The night was speckled with stars and scented with the fragrance of the nearby lake, and Emma had a romantic turn of heart. She stood on tiptoe and kissed Fulton's cheek.
He looked very pleased.
She touched his wounded hand in apology. "I'm sorry I stuck you with my needle," she said.
Fulton caught her hand in his and lifted it to his mouth. He kissed her knuckles lightly, and the tickling sensation made her shiver, though she felt none of the delicious things novels promised. His words were anything but poetic. "A man has certain needs, Emma," he said, after clearing his throat loudly. "I do hope you won't turn out to be so reserved in our marriage chamber."
Emma favored him with a sweet smile, but her voice was firm when she said again, "Good night." She saw no need to remind him that a formal agreement had yet to be made.
Reluctantly, Fulton left, opening the gate and disappearing down the street. Emma hurried back into the house, searching for Chloe.
She found her adoptive mother in the small parlor, listening to the delicate strains of a music box, a dreamy expression on her artfully embellished face.
When Chloe saw Emma, she closed the inlaid ivory lid of the music box and smiled. "Hello, darling. Did Fulton leave?"
"Yes," Emma answered, smoothing her skirts before she sat in the chair opposite Chloe's.
"Good. I can't think what you see in that lumbering baboon."
Emma was used to Chloe's blunt opinions, and she was unruffled. Indeed, there were times when she herself thought Fulton rather awkward. "He's a gentleman," she said, overlooking the fact that she'd had to spear the man with an embroidery needle to make him remove his hands from her person. "Tell me about the saloon explosion. I've been waiting all afternoon to hear what happened."
Chloe sighed wearily. "Old Freddy Fiddengate was celebrating his birthday. He made a wish and blew on a dynamite fuse, but, the flame didn't go out."
Emma's eyes were wide, and one hand was pressed to her mouth. "Was anyone killed?"
"No, but we've got a fellow upstairs that's hurt pretty bad. Doc says he has cracked ribs, and he was cut up by broken glass."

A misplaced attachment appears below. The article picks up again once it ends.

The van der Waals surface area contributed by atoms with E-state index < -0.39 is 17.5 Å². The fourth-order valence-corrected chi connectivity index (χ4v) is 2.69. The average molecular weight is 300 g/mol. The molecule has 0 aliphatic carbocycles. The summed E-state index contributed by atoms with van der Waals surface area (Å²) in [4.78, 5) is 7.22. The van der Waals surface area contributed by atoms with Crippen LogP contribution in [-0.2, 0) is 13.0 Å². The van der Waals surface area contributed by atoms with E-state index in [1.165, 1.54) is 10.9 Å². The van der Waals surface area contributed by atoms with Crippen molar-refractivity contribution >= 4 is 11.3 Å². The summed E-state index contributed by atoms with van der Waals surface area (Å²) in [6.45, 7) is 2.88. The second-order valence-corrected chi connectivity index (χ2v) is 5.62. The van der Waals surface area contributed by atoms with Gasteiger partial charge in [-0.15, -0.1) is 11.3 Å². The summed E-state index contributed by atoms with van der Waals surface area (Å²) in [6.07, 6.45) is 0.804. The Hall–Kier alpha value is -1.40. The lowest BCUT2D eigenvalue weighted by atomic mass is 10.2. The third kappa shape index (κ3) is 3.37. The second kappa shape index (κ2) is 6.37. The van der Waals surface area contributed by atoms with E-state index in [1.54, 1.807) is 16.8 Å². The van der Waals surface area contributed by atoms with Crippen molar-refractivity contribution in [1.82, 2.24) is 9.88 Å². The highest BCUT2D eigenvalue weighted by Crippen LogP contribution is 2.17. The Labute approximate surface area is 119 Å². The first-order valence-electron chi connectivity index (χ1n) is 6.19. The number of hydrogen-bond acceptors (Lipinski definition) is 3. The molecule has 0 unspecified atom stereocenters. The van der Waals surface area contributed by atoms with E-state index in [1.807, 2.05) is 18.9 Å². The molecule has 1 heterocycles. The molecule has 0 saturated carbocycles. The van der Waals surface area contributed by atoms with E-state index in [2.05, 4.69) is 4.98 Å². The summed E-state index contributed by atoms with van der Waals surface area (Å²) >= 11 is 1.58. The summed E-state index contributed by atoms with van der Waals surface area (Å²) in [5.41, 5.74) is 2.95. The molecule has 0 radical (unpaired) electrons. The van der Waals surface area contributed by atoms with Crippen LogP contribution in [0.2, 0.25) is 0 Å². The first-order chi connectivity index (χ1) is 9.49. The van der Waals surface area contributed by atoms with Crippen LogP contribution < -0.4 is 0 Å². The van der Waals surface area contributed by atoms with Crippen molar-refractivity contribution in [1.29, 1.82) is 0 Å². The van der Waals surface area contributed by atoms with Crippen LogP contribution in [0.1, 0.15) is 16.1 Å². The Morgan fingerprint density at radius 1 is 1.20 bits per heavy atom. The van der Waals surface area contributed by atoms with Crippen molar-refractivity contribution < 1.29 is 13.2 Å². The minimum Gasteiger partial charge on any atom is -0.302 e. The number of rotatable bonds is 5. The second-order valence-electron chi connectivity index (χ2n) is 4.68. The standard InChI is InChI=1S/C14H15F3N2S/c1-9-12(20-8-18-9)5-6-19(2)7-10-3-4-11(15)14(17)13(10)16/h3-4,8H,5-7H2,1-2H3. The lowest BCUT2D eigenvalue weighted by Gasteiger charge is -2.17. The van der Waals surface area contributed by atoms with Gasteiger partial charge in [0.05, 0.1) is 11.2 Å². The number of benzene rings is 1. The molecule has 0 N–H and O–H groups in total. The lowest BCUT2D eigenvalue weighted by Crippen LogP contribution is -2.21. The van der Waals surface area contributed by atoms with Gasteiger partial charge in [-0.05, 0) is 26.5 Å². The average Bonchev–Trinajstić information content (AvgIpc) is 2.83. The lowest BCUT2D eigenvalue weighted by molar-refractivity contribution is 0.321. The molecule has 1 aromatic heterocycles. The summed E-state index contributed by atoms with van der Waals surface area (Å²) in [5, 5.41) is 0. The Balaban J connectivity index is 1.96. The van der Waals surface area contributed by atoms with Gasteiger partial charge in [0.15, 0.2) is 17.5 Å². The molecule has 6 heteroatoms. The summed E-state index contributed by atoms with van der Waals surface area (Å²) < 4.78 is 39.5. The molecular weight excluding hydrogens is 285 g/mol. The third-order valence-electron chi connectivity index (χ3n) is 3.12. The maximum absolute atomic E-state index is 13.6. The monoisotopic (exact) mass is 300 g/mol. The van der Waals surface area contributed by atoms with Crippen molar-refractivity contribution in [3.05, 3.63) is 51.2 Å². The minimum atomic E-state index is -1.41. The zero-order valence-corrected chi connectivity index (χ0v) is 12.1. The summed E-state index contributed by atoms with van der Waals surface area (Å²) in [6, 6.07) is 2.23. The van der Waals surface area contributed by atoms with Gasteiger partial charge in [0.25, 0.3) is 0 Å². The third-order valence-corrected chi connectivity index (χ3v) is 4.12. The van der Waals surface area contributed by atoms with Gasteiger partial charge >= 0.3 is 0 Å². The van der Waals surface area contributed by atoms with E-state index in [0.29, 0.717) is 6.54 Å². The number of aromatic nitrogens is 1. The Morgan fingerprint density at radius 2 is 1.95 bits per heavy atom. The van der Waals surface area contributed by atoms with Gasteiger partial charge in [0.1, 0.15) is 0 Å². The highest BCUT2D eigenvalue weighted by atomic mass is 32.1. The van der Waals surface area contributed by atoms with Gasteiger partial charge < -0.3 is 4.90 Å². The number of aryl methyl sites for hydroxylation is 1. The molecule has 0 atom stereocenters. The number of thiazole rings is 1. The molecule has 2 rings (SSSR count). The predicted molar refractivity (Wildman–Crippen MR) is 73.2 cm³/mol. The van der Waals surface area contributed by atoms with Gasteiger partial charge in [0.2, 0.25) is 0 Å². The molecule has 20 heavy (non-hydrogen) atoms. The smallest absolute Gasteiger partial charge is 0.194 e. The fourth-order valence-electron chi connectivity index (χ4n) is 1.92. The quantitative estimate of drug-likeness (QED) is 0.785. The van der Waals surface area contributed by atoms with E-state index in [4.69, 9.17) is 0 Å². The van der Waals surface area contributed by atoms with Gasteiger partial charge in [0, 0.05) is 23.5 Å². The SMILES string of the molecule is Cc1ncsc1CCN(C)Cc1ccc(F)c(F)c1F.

Emma shuddered, imagining some poor derelict lying upstairs in one of Chloe's guest rooms, suffering.
Chloe went on with her account. "Charlie Simmons has a broken leg -- he was standing at the bar, as usual, swilling that rotgut whiskey they sell over there -- and Philo DeAngelo lost two toes. Everybody else just got the wind knocked out of them."
Touching Chloe's hand, Emma spoke softly. "You're exhausted. Why don't you go to bed, and I'll make you some hot milk."
Chloe made a face. "You know I can't stand that stuff. And besides, I've got to go back over to the Stardust and make sure things are all right. I have my girls to think about, you know."
Emma knew from long experience that there would be no talking Chloe into staying home if she wanted to go out. "Very well, then, go ahead,"' she said. "I'll drink the hot milk myself."
Rising from her chair, Chloe shook her head as though in amazement. "You're dull as a toothless old woman, Emma," she said. "You should be out there in the moonlight, letting some handsome young man kiss you and hold your hand. And I'm not talking about that stuffy banker, either."
"I have no desire to be kissed," Emma pointed out primly, already on her way to the staircase.
"That's part of the problem," Chloe fussed. "Personally, I think you're just trying to show the world you aren't like me."
Emma paused midway up the stairs. Despite the fact that she managed a thriving brothel, there probably wasn't a kinder soul than Chloe in the whole of the territory. "I don't care what people think," she replied, but she knew that was a lie and so did Chloe.
Copyright © 1991 by Linda Leal Miller